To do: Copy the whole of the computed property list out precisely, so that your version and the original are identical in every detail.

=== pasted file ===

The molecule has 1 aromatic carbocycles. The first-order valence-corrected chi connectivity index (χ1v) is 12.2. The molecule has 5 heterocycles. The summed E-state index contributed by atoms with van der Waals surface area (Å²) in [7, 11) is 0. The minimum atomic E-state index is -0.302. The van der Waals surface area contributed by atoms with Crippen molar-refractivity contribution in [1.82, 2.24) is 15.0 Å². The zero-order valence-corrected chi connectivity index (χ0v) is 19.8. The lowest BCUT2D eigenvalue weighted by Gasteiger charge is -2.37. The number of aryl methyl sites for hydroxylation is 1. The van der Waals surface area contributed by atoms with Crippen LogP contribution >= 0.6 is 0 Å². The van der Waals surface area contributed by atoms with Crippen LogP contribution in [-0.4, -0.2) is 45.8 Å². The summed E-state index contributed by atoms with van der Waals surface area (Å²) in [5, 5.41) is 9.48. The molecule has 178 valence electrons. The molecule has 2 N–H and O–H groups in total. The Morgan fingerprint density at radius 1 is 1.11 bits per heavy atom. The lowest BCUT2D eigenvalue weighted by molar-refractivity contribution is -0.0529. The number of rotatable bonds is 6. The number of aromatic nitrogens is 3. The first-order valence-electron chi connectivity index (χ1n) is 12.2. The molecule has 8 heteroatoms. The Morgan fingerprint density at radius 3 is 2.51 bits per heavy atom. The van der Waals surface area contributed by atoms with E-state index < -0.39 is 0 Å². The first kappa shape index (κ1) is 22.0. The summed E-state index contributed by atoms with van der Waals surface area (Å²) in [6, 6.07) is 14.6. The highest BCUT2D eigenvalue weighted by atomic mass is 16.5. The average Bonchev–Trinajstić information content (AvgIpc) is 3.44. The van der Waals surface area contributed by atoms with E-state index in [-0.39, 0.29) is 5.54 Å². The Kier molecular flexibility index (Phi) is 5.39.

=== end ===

The molecule has 1 aromatic carbocycles. The first-order valence-corrected chi connectivity index (χ1v) is 12.2. The molecule has 5 heterocycles. The summed E-state index contributed by atoms with van der Waals surface area (Å²) in [7, 11) is 0. The minimum atomic E-state index is -0.302. The van der Waals surface area contributed by atoms with Crippen molar-refractivity contribution in [1.82, 2.24) is 15.0 Å². The zero-order valence-corrected chi connectivity index (χ0v) is 19.8. The lowest BCUT2D eigenvalue weighted by Gasteiger charge is -2.37. The number of aryl methyl sites for hydroxylation is 1. The van der Waals surface area contributed by atoms with Crippen LogP contribution >= 0.6 is 0 Å². The van der Waals surface area contributed by atoms with Crippen LogP contribution in [-0.4, -0.2) is 45.8 Å². The summed E-state index contributed by atoms with van der Waals surface area (Å²) in [5, 5.41) is 9.48. The molecule has 178 valence electrons. The molecule has 2 N–H and O–H groups in total. The Morgan fingerprint density at radius 1 is 1.11 bits per heavy atom. The lowest BCUT2D eigenvalue weighted by molar-refractivity contribution is -0.0529. The number of rotatable bonds is 6. The number of aromatic nitrogens is 3. The first-order valence-electron chi connectivity index (χ1n) is 12.2. The molecule has 8 heteroatoms. The Morgan fingerprint density at radius 3 is 2.51 bits per heavy atom. The van der Waals surface area contributed by atoms with E-state index < -0.39 is 0 Å². The first kappa shape index (κ1) is 22.0. The summed E-state index contributed by atoms with van der Waals surface area (Å²) in [6, 6.07) is 14.6. The highest BCUT2D eigenvalue weighted by atomic mass is 16.5. The average Bonchev–Trinajstić information content (AvgIpc) is 3.44. The van der Waals surface area contributed by atoms with E-state index in [-0.39, 0.29) is 5.54 Å². The Kier molecular flexibility index (Phi) is 5.39.